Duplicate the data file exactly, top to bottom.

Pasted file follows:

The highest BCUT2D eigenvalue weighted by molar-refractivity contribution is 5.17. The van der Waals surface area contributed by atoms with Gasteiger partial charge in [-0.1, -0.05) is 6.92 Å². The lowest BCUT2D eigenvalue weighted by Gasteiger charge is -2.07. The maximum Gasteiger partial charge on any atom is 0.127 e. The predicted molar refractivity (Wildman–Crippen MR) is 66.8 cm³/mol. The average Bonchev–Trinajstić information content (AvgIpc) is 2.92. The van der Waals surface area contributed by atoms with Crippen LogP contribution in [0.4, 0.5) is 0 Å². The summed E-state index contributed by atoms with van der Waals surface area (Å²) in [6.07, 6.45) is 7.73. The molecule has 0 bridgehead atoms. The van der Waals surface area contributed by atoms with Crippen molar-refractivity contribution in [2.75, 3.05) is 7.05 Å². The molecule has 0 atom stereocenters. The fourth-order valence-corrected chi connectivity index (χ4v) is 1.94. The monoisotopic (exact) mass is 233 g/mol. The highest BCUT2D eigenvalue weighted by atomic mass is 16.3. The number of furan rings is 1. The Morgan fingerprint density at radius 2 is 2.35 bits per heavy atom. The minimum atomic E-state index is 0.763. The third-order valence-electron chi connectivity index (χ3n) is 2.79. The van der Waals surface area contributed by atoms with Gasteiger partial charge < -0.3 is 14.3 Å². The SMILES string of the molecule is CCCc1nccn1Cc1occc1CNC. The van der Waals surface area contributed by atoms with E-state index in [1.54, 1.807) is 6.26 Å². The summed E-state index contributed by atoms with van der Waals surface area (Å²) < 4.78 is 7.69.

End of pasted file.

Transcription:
The highest BCUT2D eigenvalue weighted by molar-refractivity contribution is 5.17. The van der Waals surface area contributed by atoms with Gasteiger partial charge in [-0.1, -0.05) is 6.92 Å². The lowest BCUT2D eigenvalue weighted by Gasteiger charge is -2.07. The maximum Gasteiger partial charge on any atom is 0.127 e. The predicted molar refractivity (Wildman–Crippen MR) is 66.8 cm³/mol. The average Bonchev–Trinajstić information content (AvgIpc) is 2.92. The van der Waals surface area contributed by atoms with Crippen LogP contribution in [0.4, 0.5) is 0 Å². The summed E-state index contributed by atoms with van der Waals surface area (Å²) in [6.07, 6.45) is 7.73. The molecule has 0 bridgehead atoms. The van der Waals surface area contributed by atoms with Crippen molar-refractivity contribution in [2.75, 3.05) is 7.05 Å². The molecule has 0 atom stereocenters. The fourth-order valence-corrected chi connectivity index (χ4v) is 1.94. The monoisotopic (exact) mass is 233 g/mol. The highest BCUT2D eigenvalue weighted by atomic mass is 16.3. The number of furan rings is 1. The Morgan fingerprint density at radius 2 is 2.35 bits per heavy atom. The minimum atomic E-state index is 0.763. The third-order valence-electron chi connectivity index (χ3n) is 2.79. The van der Waals surface area contributed by atoms with Gasteiger partial charge < -0.3 is 14.3 Å². The SMILES string of the molecule is CCCc1nccn1Cc1occc1CNC. The van der Waals surface area contributed by atoms with E-state index in [1.54, 1.807) is 6.26 Å². The summed E-state index contributed by atoms with van der Waals surface area (Å²) < 4.78 is 7.69.